Wiltshire is braced for more torrential rain and gale force winds today after villages were cut off as parts of north Wiltshire flooded yesterday.

Wiltshire Fire and Rescue Service received more than 60 calls to flooding at homes, businesses and stranded cars.

Roads and homes across the area were affected with the Environment Agency warning that Malmesbury, Box, Sutton Benger and parts of the north west of the county are at risk of flooding.

One householder affected was Alex Dupree who lives between Minety and Ashton Keynes.

Mrs Dupree said her house and two others are affected by flooding from a stream that runs in front of their houses.

She spoke to the Gazette as three fire engines were pumping out the watercourse yesterday afternoon. She said: “The water is about ten feet deep, it looks like a lake. We are keeping it at bay.

“We are expected to take all the run-off from Minety. The council have not dug the watercourse on the other side of the road in the eight years I have been here.”

In Alderton near Malmesbury the duck pond flooded and occupied about one third of the street. Alternative routes through Luckington and Grittleton were blocked. The road in Alderton was shut later in the day as cars got stuck in the flood.

Alderton resident Hugo Armitage, 41, had moved his car to higher ground first thing yesterday morning and had to go and collect his two children as the school bus from Luckington was unable to get into the village.

Mr Armitage, an IT consultant who has lived in Alderton for nine years, said: “This is the deepest flood water I have seen here. It’s probably about three feet deep and is about 12 feet away from our property. It’s inconvenienced me, I was due to have meetings this afternoon and had to cancel them.”

Emma Newby, another resident of Alderton, said: “The fire brigade have rescued two cars and have shut the road. There are nine people who can’t get into their homes without putting wellies on. We suffered flooding a few weeks ago when we had snow and it melted and it took days to go down.  How many days will this go on for?”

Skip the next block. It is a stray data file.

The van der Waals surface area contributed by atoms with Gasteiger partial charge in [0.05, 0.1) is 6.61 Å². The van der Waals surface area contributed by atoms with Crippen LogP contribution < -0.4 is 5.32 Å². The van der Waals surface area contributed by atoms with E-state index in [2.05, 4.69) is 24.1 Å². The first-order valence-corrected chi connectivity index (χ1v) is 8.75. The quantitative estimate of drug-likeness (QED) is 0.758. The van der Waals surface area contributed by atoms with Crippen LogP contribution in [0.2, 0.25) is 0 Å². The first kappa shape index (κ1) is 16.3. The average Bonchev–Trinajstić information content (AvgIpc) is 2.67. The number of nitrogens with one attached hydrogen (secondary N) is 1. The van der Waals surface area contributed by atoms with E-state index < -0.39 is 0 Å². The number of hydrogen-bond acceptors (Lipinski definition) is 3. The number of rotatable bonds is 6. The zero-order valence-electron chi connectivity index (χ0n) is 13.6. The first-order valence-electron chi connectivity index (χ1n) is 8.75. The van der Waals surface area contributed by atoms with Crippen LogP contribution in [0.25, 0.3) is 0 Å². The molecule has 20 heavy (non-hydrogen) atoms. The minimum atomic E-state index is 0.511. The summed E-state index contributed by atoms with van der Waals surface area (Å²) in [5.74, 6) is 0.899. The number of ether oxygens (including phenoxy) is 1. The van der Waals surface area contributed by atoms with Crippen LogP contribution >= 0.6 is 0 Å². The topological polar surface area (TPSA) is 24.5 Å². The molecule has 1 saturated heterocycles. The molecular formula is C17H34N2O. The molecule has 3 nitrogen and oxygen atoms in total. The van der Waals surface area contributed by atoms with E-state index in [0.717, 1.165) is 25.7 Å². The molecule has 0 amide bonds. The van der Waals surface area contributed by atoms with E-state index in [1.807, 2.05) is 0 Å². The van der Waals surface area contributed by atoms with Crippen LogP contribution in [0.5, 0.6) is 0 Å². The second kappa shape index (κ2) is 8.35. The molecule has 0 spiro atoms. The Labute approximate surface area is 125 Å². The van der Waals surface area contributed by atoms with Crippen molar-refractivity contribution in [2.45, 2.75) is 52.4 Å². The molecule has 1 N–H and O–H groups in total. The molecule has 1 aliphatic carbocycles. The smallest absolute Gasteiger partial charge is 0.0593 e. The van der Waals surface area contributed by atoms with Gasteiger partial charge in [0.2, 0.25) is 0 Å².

Miss Newby, 35, who is a chiropractor, questioned whether the drainage system in the village was working properly as she said Back Lane was almost permanently flooded for months on end.

Police said there was 18 inches of standing water on the A429 north of Junction 17 of the M4 towards Malmesbury while the B4069 at Kington Langley was closed due to substantial flooding. Flooding also affected the main road through Sutton Benger.

Traffic on major routes was heavy as drivers were forced away from minor roads.

A fire service spokesman said: “At 2pm, we had ten fire crews and two special appliances dealing with incidents involving homes, businesses and stranded cars, as well as six officers conducting inspections to prioritise our attendance.”

Area manager Julian Parsons said: “Whilst we are very busy attending numerous incidents, we are still able to maintain an adequate level of fire cover and we ask that the public only contact us if life or property is in danger.

“If anyone does contact us, we may not automatically send a fire crew as we can only help in certain situations.

“There has to be a certain level of water before we can pump water away, and we have to be able to pump it somewhere without it having a detrimental effect elsewhere.”